Nvidia is bolstering the capabilities of its InfiniBand networking platform to address the increasingly common requirements for both cloud services providers (CSPs) and supercomputing centers around performance, security, and the ability to run such modern workloads as artificial intelligence (AI), data analytics, and high-performance computing (HPC).
At the company’s virtual GTC event, founder and CEO Jensen Huang unveiled Quantum-2, a 400 Gigabit Ethernet InfiniBand networking platform not only will include Nvidia’s Quantum-2 switch, but also software for supporting it and a choice of the vendor’s ConnectX-7 network interface controller (NIC) or upcoming BlueField-3 data processing unit (DPU).
The new networking platform comes as supercomputing facilities increasingly are being accessed by more users—many from outside of their organizations—while CSPs like Amazon Web Services (AWS), Microsoft Azure, and Google Cloud are offering more supercomputing services to organizations, according to Nvidia officials.
“Quantum-2 is the first networking platform to offer the performance of a supercomputer and the shareability of cloud computing,” Huang said during his GTC keynote address. “This has never been possible before. Until Quantum-2, you get either bare-metal high-performance or secure multi-tenancy, never both. With Quantum-2, your valuable supercomputer will be cloud-native and far better utilized.”
Computing Becoming More Distributed
As computing becomes more distributed between on-premises data centers, multiple public clouds and the fast-growing edge, the network becomes the key connectivity tool not only for moving the data around, but also to manage and secure it.
“In distributed computing, the network is the vital central nervous system of the computer,” Huang said. “The network connects thousands of GPUs into a giant supercomputer, determining its scalability and ultimate performance.”
The Quantum-2 includes a new 7-nanometer InfiniBand switch chip—about the size of Nvidia’s A100 GPU—and 64 ports at 400 Gb/s or 128 ports at 200 Gbp/s, the CEO said. It can connect up to 2,048 ports, a significant jump over the 800 ports in Quantum-1, delivering more than five times the switching capacity. In addition, Quantum-2 can scale to 1 million endpoints within the three-hop Dragonfly interconnect topology, 6.5 times over current generation, he said.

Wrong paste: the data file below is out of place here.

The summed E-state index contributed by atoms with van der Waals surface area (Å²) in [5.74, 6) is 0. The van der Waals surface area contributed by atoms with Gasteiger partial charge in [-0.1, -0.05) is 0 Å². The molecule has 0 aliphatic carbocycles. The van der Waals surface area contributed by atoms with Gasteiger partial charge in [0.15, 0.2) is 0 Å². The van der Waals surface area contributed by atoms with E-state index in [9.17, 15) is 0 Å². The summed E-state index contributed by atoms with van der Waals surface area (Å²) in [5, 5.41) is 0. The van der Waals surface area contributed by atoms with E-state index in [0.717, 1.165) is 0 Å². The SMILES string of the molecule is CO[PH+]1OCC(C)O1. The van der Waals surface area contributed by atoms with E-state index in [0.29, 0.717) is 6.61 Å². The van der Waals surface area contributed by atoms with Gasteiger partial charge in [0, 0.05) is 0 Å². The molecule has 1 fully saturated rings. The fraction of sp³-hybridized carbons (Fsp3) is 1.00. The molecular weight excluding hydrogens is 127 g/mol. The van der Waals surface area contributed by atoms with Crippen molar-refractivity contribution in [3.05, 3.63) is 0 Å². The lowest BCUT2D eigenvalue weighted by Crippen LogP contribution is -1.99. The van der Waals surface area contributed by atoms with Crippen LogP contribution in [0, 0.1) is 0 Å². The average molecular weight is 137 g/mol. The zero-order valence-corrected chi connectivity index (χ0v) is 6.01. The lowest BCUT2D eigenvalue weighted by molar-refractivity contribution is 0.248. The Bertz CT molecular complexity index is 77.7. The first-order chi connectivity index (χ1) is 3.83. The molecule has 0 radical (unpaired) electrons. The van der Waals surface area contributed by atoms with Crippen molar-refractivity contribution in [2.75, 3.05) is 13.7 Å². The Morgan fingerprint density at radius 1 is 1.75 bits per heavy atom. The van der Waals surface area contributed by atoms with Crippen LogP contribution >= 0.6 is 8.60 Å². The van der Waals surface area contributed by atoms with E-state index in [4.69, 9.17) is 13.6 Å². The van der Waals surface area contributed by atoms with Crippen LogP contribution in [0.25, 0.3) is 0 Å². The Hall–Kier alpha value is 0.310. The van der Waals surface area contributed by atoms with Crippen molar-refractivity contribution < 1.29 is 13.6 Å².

“Nanosecond timing will also allow cloud data centers to become part of the telecommunications network and host software-defined 5G radio services,” Huang said. “If Nvidia’s Selene DGX supercomputer were equipped with Quantum-2 today, the total bandwidth would be 224,000 Gigabytes per second, or roughly one and a half times the total traffic over the internet.”
At 400 Gb/s, Quantum-2 doubles the network speed and triples the number of network ports. It triples the performance and reduces the need for data center fabric switches six-fold, while reducing data center power consumption and data center space by 7 percent each, he said.
Quantum-2’s New Features
Among the key new features is performance isolation that keeps the activity of one tenant from disturbing others and a cloud-native, telemetry-based congestion-control system that ensures that high data-rate senders don’t overwhelm the network and jam traffic. It provides SHARPv3 in-switch processing with 32 times the acceleration engines to speed up AI application training, while a nanosecond precision timing system can synchronize distributed applications, including database processing, which lowers the overhead of waiting and handshaking within the network.